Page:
Okay, we did a little reshuffling and negotiated a deal with the fourth dimension to put Mandate of Heaven on our regular recapping schedule. I can’t promise there were no threats and tears involved in the deal, but for now let’s just hope it’s worth it.
FYI, there are a couple other titles floating around, like Heaven’s Order and the slightly less accurate Heaven’s Will. As far as I can tell, however, nobody is subtitling this drama yet. I don’t know why, but it looks like more a question of access than interest.
This is purely speculation (so take with requisite grains of salt), but it seems like KBS is purposely withholding certain titles, which is baffling. And backward-thinking. Unless their goal is to kill the show, that is. Perhaps I’ve got it all wrong, but I’d really love to understand their rationale for the decisions to cut off all access to some shows and not others. Jeon Woo-chi was similarly made unavailable, therefore didn’t garner subtitling interest, disallowed interested fans from watching, and now has essentially no international audience. It wasn’t the best show, no, but more than anything it was killed by its handling. It would be a shame were the same fate to befall Mandate of Heaven.
For all that you can control the timing of a release, you can’t control the public reaction or engineer buzz. The international drama community is so up-to-speed on Korean releases that the access needs to be near-immediate to capitalize on buzz. If you try to freeze it, keep it in place for four to six weeks, and then release it in an unfriendly, limited fashion expecting the enthusiasm to be just as hearty as it was at the outset… well, you’d be a fool. Ultimately, you’re just shooting yourself in the foot.
You can’t spray your garden with weed-killer, plant your own seeds, and then wonder why nothing will grow. Have we learned nothing from scorched earth?
SONG OF THE DAY
Dick Punks – “난시” (Short sight) [ Download ]
EPISODE 2 RECAP
Queen Munjeong confronts Crown Prince Lee Ho as his quarters burn around him and says he will have to die… only to add, “That is what people will think I would say, is it not? Is that what you also believe, Prince?”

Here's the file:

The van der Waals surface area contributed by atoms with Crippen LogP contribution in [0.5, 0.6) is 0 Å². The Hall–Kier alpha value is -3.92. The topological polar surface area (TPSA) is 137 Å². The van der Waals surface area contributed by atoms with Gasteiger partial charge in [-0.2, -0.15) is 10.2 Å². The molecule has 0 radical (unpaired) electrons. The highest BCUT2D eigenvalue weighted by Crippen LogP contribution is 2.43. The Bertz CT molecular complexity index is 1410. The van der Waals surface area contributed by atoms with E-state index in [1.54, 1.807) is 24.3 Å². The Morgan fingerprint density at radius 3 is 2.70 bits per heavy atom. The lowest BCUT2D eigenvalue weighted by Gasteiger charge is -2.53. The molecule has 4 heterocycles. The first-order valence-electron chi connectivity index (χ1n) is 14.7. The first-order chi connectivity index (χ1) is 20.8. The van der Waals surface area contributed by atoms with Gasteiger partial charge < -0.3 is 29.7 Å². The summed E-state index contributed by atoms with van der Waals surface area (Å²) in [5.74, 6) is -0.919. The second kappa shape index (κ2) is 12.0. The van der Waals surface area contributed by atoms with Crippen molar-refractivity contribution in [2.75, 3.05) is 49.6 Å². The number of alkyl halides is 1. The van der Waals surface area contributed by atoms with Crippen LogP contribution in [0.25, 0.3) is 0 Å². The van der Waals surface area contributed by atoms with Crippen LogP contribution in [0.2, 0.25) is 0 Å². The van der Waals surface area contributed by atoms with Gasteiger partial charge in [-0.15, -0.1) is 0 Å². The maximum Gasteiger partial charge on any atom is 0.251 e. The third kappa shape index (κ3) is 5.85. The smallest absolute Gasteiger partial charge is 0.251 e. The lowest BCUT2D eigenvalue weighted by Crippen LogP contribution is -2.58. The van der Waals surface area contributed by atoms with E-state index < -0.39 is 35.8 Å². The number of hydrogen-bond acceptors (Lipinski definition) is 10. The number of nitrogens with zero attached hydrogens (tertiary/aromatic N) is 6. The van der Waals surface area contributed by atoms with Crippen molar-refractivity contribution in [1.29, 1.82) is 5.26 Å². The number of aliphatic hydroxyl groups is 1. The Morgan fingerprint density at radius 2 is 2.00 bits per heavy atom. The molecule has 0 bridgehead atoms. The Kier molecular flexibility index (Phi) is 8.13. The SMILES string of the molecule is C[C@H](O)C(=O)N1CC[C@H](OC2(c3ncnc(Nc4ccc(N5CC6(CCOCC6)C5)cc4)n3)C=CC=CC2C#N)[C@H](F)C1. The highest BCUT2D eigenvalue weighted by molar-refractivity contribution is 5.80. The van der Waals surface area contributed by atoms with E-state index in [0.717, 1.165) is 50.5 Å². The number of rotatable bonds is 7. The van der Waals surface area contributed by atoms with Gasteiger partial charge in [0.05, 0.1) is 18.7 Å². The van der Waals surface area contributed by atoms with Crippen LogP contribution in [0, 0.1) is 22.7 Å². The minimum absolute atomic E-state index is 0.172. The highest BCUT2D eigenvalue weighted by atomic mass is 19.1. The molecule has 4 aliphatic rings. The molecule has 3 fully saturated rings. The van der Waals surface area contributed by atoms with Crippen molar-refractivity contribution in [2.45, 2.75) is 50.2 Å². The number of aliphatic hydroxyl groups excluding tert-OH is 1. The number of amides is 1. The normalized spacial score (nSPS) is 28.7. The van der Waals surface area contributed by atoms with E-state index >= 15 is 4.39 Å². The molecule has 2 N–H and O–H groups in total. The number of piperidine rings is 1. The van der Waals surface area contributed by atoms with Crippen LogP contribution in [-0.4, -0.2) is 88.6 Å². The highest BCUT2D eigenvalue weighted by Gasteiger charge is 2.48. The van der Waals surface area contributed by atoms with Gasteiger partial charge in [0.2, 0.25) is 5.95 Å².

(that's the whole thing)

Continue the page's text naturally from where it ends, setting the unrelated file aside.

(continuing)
Lee Ho answers that he doesn’t want to believe it… but it’s not like there’s compelling evidence to the contrary. And then a ceiling beam falls and nearly crushes them all.
It traps the queen, but she declares that she would die if that could save the prince, and orders Won to take him to safety. But now Lee Ho is determined to save her as well, and tries to get to his stepmother. It’s only when Won yells at him—dropping the royal formalities, to boot—that he stops fighting, as Won shouts that he’s not doing this for the prince’s good, but his selfish desire to save his daughter. “You must live for me to live.”
Thankfully for them all, royal guards burst inside in time to escort them to safety.
The queen awakens surrounded by medical staff with the prince at her bedside, who begs pardon for not trusting her and testing her sincerity. There’s nothing in her demeanor to suggest that she’s lying about her devotion to him, though she’s totally lying. The question is why.
Rang wakes up in the hospital wing as Da-in finishes treating her with acupuncture needles. Da-in tells her to swallow down all those memories of the fire like bitter medicine, which will put it past her and let her heal. She smiles at her warmly and pats her cheeks, the two of them taking an immediate liking to each other.
Won comes rushing in to make sure Rang is fine. She’s back to her cheeky self, grabbing Dad’s ear to loudly whisper (while Da-in leans in to hear), “I thought you said all the unnis here were ugly.” HA.
He tries to play dumb, but Rang reminds him of how Grandpa was pressuring him to pick a lady to marry, but he told him that they were all so terribly ugly that he couldn’t bear to. Pwahaha. I’m sure it was just to get his father off his back, but Won’s anxious reaction is hilarious as he tries to hush her.
Thus Da-in takes a jab at Won, suggesting he change into his clean clothes to get rid of that “old grandpa smell” he insists he doesn’t have. Lol. They do get serious for a second as he points out that Rang shouldn’t get treated by just anybody, and Da-in replies that he should get her better care, aside from his own poor healing skills.
Along with his change of clothing, Rang gives Dad an ornament he holds dear. By now she’s already calling Da-in “unni” and asks if Mom was as pretty as Da-in, or her embrace as warm. Won smiles to recall his beloved deceased wife, then frowns to realize this conversation’s taking a turn he’s not comfortable with.